June 4, 2014

That time when I was clueless

The story in my family goes that I did not sleep through the night until I was three years old. Whenever that story would come up, I would chuckle and comment on how I must have been a difficult baby. That was before I became a mother. Now that I have a baby of my own, I wonder how my mother survived those three years (answer: she had lots of help from her parents as three generations lived under one roof).

The point is, before I had my baby, I was completely clueless about what it's like to be a mother. This was true even despite all the stories I'd heard about my own childhood, despite the stories my own friends shared with me. In the world of science, we talk about the known unknowns and the unknown unknowns. I thought I had prepared myself somewhat for the known unknowns by reading a ton about pregnancy and childbirth, by taking childbirth and breastfeeding classes, and by mostly avoiding extreme parenting books.

But then, there were the unknown unknowns. Which really could have been known to me if only I had paused to consider them. Why hadn't I educated myself about infant sleep, knowing that as a baby, I didn't sleep for longer than 40 minutes at a time? Why didn't I bother to read even a single book about breastfeeding when I knew that my mom had so much trouble with it, she couldn't do it for longer than three months?

I was so stupidly confident that breastfeeding would just work out that I was caught completely off-guard by those first few months. I have to preface this by saying that breastfeeding DID work out for us in the end, and I am so grateful for it, especially knowing what I know now about how difficult of an experience it could be and often is for many moms. But when my preemie daughter couldn't latch on in those first several crucial days, I didn't know that she would lose too much weight and then take a month to get back to her birth weight. When she finally did latch on, she showed strong preference for one breast over the other, and I had no idea that this would permanently make my milk supply lopsided, something that could have been prevented if I had known to pump the unfavorable side until the baby figured out how to nurse equilaterally. And when she suddenly started nursing for one hour at a time, eight times a day, at the age of one month, I almost lost my mind as I was unprepared for nursing being a full time job. If only I had educated myself about how common acid reflux is in premies, maybe we could have gotten treatment for my baby sooner, and both of us could have been less miserable.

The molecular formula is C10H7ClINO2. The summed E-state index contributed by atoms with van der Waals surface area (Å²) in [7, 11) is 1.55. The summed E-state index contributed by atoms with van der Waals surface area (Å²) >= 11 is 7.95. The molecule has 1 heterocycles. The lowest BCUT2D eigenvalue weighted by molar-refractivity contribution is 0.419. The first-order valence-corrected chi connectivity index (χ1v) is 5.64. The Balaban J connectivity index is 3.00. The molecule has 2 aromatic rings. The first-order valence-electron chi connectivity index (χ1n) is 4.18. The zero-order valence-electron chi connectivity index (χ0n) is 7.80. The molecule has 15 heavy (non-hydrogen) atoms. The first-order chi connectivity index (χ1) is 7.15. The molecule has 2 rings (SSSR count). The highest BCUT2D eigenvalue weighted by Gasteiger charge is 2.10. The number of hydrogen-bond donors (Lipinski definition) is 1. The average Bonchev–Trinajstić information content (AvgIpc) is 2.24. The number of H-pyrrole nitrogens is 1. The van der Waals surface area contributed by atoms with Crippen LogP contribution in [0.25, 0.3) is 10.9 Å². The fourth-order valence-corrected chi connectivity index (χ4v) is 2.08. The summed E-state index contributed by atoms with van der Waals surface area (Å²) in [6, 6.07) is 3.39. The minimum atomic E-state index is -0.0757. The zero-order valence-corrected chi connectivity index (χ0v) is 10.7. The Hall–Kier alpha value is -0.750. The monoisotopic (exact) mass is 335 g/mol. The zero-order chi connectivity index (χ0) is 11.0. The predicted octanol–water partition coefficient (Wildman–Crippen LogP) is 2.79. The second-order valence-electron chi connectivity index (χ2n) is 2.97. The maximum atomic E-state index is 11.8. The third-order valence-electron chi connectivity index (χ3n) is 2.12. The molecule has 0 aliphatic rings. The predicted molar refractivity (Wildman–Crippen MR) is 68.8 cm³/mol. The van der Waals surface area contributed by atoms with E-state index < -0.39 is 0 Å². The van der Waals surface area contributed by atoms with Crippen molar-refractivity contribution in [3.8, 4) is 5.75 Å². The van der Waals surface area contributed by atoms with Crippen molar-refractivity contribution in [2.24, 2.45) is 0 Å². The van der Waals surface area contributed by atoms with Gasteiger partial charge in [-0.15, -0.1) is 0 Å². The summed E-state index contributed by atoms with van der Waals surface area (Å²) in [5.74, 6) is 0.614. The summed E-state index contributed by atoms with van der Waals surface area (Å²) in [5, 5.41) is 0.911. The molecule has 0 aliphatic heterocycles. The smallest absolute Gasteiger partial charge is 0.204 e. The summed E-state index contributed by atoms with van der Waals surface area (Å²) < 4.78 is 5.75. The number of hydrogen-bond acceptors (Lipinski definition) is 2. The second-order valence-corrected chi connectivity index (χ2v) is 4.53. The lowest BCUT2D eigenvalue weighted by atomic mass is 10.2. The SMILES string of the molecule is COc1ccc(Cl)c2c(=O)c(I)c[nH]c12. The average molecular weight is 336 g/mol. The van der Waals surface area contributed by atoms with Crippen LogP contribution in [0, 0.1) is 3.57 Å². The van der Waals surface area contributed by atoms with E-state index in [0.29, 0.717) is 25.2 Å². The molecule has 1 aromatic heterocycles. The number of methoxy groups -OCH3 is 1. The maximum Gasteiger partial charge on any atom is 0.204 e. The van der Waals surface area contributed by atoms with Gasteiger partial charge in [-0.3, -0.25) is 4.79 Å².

When it comes to sleep, I was always playing catchup. It wasn't until I became a mother that I understood what continuous sleep deprivation is really like. When my daughter was six weeks old, I had a breakdown. In the haze of complete exhaustion, I mustered up enough determination to strap her into the carrier (the only way she would fall asleep) and leave the house. I walked to our neighborhood bookstore and headed for the parenting section. There I discovered a number of books about babies and sleep, all of them telling me that babies reach their peak fussiness at six weeks of age. A glimmer of hope appeared on the horizon... until I read that this only applies to full-term infants, and the peak fussiness for preemies occurs at six weeks after due date. I had four more weeks to go. Then I found a book that promised a fool-proof method of getting your fussy baby to sleep. (You can all laugh at with me now.) Apparently, I was supposed to be putting my baby on a strict nursing/napping schedule from day one, and then by six weeks, my baby would be sleeping through the night. The dictatorial tone of the book annoyed me, but in my desperation I decided that I had nothing to lose by trying to put my baby on a schedule as soon as possible. I marched home and didn't waste a second writing out a detailed schedule on the whiteboard on our refrigerator. I announced to anyone who would listen that from now on, we will be instituting a strict schedule for the baby, and no deviations were allowed under any circumstances.

There was a flaw in the plan, though. Turned out my daughter didn't think she needed to be on my made-up schedule, and she was going to be not sleeping on her own schedule, thankyouverymuch. I've learned since then to watch for my baby's cues and respect her internal clock that wires her to sleep at certain hours of the day, which have nothing to do with my desires. I've also learned a ton about infants and sleep and what I can expect in the coming months (the main thing being that once you think you have it figured out, it changes). So you could say that my two original big unknowns, sleep and breastfeeding, have since become "known" variables. But I can't help but wonder what unknown unknowns are not even on my radar as we approach toddlerhood and beyond.